Use Cisco Feature Navigator to find information about platform support and Cisco software image support. To access Cisco Feature Navigator, go to www.cisco.com/go/cfn. An account on Cisco.com is not required.

Table 1 Feature Information for QoS: Classification, Policing, and Marking on a LAC

Feature Name

Releases

Feature Information

QoS: Classification, Policing, and Marking on a LAC

Cisco IOS XE Release 2.1

The QoS: Classification, Policing, and Marking on a LAC feature allows service providers to classify packets based upon the IP type of service (ToS) bits in an embedded IP packet. The classification is used to police the incoming traffic according to the differentiated services code point (DSCP) value.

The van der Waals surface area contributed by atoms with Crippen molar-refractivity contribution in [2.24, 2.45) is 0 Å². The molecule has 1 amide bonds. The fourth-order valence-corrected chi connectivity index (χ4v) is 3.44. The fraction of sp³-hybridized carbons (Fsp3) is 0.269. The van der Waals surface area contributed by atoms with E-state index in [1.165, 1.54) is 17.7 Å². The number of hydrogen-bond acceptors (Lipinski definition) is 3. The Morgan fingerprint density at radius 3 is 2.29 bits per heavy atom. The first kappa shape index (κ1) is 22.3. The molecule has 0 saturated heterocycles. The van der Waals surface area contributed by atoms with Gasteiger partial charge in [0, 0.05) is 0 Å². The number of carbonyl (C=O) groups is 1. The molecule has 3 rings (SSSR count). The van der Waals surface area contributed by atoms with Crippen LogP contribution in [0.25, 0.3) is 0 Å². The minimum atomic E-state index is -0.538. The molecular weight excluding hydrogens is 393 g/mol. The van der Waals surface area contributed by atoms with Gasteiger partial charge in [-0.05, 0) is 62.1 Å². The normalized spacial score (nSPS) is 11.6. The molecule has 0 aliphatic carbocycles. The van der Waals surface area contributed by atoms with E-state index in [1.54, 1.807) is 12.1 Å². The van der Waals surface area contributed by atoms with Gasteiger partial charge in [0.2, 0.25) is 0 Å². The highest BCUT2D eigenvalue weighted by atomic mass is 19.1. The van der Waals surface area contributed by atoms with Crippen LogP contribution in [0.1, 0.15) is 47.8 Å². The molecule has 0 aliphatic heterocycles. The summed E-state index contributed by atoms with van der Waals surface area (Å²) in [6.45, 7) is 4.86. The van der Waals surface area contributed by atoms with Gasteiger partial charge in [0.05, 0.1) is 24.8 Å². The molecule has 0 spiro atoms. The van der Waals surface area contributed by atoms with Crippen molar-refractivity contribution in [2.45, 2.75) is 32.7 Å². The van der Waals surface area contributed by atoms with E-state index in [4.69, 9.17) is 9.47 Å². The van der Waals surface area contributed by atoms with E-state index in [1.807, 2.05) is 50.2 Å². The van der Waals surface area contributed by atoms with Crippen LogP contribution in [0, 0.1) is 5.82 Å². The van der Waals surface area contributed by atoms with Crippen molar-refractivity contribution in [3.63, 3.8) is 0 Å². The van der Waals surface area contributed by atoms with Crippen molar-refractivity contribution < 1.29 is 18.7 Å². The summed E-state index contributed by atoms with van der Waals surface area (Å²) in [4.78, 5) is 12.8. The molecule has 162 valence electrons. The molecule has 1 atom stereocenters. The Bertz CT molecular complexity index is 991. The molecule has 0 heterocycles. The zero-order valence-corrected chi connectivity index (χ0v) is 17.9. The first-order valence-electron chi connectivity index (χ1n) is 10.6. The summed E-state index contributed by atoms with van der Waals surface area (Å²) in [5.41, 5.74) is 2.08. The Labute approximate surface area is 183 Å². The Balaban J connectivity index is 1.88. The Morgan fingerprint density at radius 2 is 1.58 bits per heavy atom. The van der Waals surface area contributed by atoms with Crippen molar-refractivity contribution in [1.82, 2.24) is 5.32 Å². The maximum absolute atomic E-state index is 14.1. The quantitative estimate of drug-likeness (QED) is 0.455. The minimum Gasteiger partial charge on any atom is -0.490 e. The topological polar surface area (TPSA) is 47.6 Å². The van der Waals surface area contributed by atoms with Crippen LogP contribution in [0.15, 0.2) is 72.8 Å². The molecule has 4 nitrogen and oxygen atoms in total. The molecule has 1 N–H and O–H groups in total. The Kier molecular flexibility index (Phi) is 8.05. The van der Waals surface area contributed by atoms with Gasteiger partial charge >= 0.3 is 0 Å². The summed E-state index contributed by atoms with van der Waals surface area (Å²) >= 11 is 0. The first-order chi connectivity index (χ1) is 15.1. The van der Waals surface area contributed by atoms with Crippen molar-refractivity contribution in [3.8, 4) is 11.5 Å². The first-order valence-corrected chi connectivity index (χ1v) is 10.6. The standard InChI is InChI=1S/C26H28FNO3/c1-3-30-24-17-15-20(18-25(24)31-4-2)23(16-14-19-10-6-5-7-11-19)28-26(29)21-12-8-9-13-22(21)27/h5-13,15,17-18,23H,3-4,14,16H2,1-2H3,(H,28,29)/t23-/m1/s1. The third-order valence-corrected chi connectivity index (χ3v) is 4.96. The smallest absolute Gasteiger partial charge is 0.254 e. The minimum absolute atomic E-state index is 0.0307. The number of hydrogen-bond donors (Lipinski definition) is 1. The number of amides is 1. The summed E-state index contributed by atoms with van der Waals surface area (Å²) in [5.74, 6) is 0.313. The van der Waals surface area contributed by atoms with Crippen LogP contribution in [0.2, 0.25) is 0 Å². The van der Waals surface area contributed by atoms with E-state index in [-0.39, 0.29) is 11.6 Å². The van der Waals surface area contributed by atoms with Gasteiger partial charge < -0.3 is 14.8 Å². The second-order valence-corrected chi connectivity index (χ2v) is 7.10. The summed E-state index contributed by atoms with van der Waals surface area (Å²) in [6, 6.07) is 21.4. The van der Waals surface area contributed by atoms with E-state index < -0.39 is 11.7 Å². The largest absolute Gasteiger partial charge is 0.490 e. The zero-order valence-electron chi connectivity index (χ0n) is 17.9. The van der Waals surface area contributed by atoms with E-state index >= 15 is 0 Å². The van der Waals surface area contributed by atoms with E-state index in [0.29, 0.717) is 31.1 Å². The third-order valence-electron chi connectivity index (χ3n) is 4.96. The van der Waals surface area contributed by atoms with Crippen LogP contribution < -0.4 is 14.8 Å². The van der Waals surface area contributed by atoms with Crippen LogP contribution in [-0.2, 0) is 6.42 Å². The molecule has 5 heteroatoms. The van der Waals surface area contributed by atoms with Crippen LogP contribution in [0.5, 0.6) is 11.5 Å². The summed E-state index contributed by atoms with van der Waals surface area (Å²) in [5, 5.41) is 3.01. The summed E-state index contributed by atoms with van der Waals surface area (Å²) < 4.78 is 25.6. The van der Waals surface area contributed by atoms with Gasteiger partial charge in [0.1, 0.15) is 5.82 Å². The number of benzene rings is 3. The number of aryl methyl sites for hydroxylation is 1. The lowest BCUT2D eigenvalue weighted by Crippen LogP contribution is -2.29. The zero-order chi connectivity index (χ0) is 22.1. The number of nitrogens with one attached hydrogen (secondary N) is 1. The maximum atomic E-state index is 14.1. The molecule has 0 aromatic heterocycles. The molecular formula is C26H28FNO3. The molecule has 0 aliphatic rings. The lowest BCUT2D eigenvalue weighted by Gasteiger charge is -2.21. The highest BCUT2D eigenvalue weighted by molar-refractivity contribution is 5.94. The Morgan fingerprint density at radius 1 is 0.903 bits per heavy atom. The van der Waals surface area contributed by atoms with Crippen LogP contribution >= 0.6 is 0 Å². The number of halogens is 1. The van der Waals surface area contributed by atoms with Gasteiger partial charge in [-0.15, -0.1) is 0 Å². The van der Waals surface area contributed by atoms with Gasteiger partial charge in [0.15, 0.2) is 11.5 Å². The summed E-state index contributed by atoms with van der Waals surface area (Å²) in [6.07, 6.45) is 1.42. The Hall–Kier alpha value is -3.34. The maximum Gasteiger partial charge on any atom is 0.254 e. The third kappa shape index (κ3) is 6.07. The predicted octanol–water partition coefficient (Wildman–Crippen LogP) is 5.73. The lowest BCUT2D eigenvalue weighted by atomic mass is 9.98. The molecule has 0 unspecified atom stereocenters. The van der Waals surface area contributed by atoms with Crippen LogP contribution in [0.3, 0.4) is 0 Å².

The following command was introduced or modified by this feature: show policy-map session.

Cisco and the Cisco Logo are trademarks of Cisco Systems, Inc. and/or its affiliates in the U.S. and other countries. A listing of Cisco's trademarks can be found at www.cisco.com/go/trademarks. Third party trademarks mentioned are the property of their respective owners. The use of the word partner does not imply a partnership relationship between Cisco and any other company. (1005R)

Any Internet Protocol (IP) addresses and phone numbers used in this document are not intended to be actual addresses and phone numbers. Any examples, command display output, network topology diagrams, and other figures included in the document are shown for illustrative purposes only. Any use of actual IP addresses or phone numbers in illustrative content is unintentional and coincidental.

© 2012 Cisco Systems, Inc. All rights reserved.